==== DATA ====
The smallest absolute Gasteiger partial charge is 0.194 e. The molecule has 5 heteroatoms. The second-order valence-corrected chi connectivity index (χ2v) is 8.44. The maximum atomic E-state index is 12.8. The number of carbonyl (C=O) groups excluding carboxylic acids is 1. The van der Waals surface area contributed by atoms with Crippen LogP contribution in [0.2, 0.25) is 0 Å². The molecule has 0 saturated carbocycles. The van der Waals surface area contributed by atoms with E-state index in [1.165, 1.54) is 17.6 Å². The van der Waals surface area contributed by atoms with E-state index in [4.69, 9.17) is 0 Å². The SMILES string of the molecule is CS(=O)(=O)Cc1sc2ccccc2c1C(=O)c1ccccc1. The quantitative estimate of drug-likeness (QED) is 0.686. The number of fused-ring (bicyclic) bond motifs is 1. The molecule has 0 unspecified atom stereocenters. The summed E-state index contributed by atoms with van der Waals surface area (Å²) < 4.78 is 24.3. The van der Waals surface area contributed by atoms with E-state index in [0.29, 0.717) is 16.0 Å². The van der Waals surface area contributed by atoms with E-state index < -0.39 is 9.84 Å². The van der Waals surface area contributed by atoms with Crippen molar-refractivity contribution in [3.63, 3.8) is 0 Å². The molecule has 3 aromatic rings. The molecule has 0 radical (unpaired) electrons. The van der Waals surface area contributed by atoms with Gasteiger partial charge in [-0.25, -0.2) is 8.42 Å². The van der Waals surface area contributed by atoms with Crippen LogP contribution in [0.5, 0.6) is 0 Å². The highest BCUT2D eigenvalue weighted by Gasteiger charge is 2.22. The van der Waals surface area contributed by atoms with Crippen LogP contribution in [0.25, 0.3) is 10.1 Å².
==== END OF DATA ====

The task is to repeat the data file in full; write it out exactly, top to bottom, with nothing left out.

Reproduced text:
The smallest absolute Gasteiger partial charge is 0.194 e. The molecule has 5 heteroatoms. The second-order valence-corrected chi connectivity index (χ2v) is 8.44. The maximum atomic E-state index is 12.8. The number of carbonyl (C=O) groups excluding carboxylic acids is 1. The van der Waals surface area contributed by atoms with Crippen LogP contribution in [0.2, 0.25) is 0 Å². The molecule has 0 saturated carbocycles. The van der Waals surface area contributed by atoms with E-state index in [1.165, 1.54) is 17.6 Å². The van der Waals surface area contributed by atoms with E-state index in [4.69, 9.17) is 0 Å². The SMILES string of the molecule is CS(=O)(=O)Cc1sc2ccccc2c1C(=O)c1ccccc1. The quantitative estimate of drug-likeness (QED) is 0.686. The number of fused-ring (bicyclic) bond motifs is 1. The molecule has 0 unspecified atom stereocenters. The summed E-state index contributed by atoms with van der Waals surface area (Å²) < 4.78 is 24.3. The van der Waals surface area contributed by atoms with E-state index in [0.29, 0.717) is 16.0 Å². The van der Waals surface area contributed by atoms with E-state index < -0.39 is 9.84 Å². The van der Waals surface area contributed by atoms with Crippen molar-refractivity contribution in [3.63, 3.8) is 0 Å². The molecule has 3 aromatic rings. The molecule has 0 radical (unpaired) electrons. The van der Waals surface area contributed by atoms with Gasteiger partial charge in [-0.25, -0.2) is 8.42 Å². The van der Waals surface area contributed by atoms with Crippen LogP contribution in [0.5, 0.6) is 0 Å². The highest BCUT2D eigenvalue weighted by Gasteiger charge is 2.22. The van der Waals surface area contributed by atoms with Crippen LogP contribution in [0.25, 0.3) is 10.1 Å².